By Sarah White
CANNES, France (Reuters) – With a glamorous cast of flesh-eating undead including Iggy Pop, U.S. filmmaker Jim Jarmusch kicked off Cannes’ cinema showcase on Tuesday with an acerbic swipe at American society – though the zombie romp lacked the bite some critics had hoped for.
The comedy marked the opening salvo of the Cannes Film Festival, where it will compete for the top Palme D’Or prize alongside the latest offerings from Quentin Tarantino and Pedro Almodovar as well as a clutch of movies by newcomer, young directors.
Set in a non-descript small town where the inhabitants start succumbing to a zombie apocalypse, “The Dead Don’t Die” takes aim at climate change deniers, U.S. politics and a materialistic, smartphone-addicted world all at once.
Bill Murray, a long-time collaborator of the “Broken Flowers” filmmaker, Adam Driver and Chloe Sevigny star as cops fighting off the growing army of undead, with pop star Selena Gomez and actress Tilda Swinton also among the stellar line-up.
A darling of U.S. art house filmmaking and a Cannes veteran, Jarmusch nonetheless came up against the French festival’s tough crowd, drawing a mixed bag of reviews with some lamenting a sluggish pace despite some spot-on jokes.
Laden with witty film references – including nods to George Romero’s cult 1968 zombie-fest “Night Of The Living Dead” – the film plays with the artifice of movie-making, with self-aware moments where actors discuss its plotline.
Some critics took issue with the more self-indulgent moments, however.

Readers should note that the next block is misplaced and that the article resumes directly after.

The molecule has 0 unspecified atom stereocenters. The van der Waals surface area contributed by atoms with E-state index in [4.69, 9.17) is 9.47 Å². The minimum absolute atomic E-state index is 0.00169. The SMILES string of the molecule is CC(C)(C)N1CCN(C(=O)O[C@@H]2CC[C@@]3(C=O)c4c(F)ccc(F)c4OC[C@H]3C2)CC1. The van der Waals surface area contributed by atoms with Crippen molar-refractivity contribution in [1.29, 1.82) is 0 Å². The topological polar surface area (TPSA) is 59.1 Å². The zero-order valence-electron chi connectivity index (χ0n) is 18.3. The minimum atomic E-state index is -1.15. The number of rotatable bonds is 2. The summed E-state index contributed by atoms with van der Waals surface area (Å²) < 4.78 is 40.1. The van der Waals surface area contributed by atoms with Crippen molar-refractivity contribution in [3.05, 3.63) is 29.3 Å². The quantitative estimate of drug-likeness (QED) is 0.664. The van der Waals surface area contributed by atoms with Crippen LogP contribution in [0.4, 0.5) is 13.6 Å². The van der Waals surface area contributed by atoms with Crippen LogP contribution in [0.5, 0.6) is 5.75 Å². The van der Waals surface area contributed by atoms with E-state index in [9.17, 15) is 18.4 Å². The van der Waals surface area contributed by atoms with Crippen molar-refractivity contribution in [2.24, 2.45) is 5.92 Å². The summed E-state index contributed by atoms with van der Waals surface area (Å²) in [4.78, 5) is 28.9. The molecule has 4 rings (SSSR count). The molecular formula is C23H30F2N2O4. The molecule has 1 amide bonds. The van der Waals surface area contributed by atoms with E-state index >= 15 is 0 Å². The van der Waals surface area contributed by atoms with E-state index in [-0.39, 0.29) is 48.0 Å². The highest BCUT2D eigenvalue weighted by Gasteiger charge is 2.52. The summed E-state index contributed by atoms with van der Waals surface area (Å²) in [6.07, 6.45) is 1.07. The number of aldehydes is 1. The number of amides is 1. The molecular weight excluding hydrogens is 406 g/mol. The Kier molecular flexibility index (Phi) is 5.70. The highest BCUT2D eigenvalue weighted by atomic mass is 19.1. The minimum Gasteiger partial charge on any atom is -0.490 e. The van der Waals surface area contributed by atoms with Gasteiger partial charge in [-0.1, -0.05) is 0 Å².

“Jarmusch’s movie is in danger of succumbing to a zombie-ism of its own: a narcotic torpor of self-aware coolness,” the Guardian’s Peter Bradshaw wrote, describing the film as a “droll if directionless riff.”
Others said Jarmusch had done little to refresh a much-exploited genre, even if gags like Iggy Pop’s coffee-guzzling zombie and a horde of undead stalking the streets in search of a Wi-Fi connection raised chuckles.
“The problem with the opening film at Cannes is that you expect something really special,” Marta Balaga, a critic at movie news agency Cineuropa, told Reuters. “People were laughing at moments and people wanted to love it.”
TAKING AIM AT TRUMP’S AMERICA
With the undead clawing their way out of their graves when excess fracking causes the world to turn off kilter, “The Dead Don’t Die” needles climate change deniers, but also takes a swipe at an apathetic society unable to get its act together.
Its well-meaning cops display little by way of a game-plan throughout to combat the increasingly hairy zombie invasion.
In more pointed moments, it takes direct aim at U.S. President Donald Trump. Steve Buscemi – playing an inhabitant of fictional Centerville determined to keep trespassers at bay – dons a “Keep America White Again” cap, echoing Trump’s “Make America Great Again” campaign motto.
The film takes its place in a 72nd Cannes movie selection described by festival organizers as both “political and romantic”.
Earlier on Tuesday, Cannes jury president Alejando Gonzalez Inarritu of Mexico – the first Latin American film director to head up the panel – criticized Trump’s plans for a Mexican border wall, describing it as “dangerous” and “cruel”.
“These guys are ruling with rage and anger and lies and writing fiction and making people believe those are really things and facts,” Inarritu told a news conference, referring to Trump’s immigration policies.
(Additional reporting by Hanna Rantala; Editing by Tom Brown)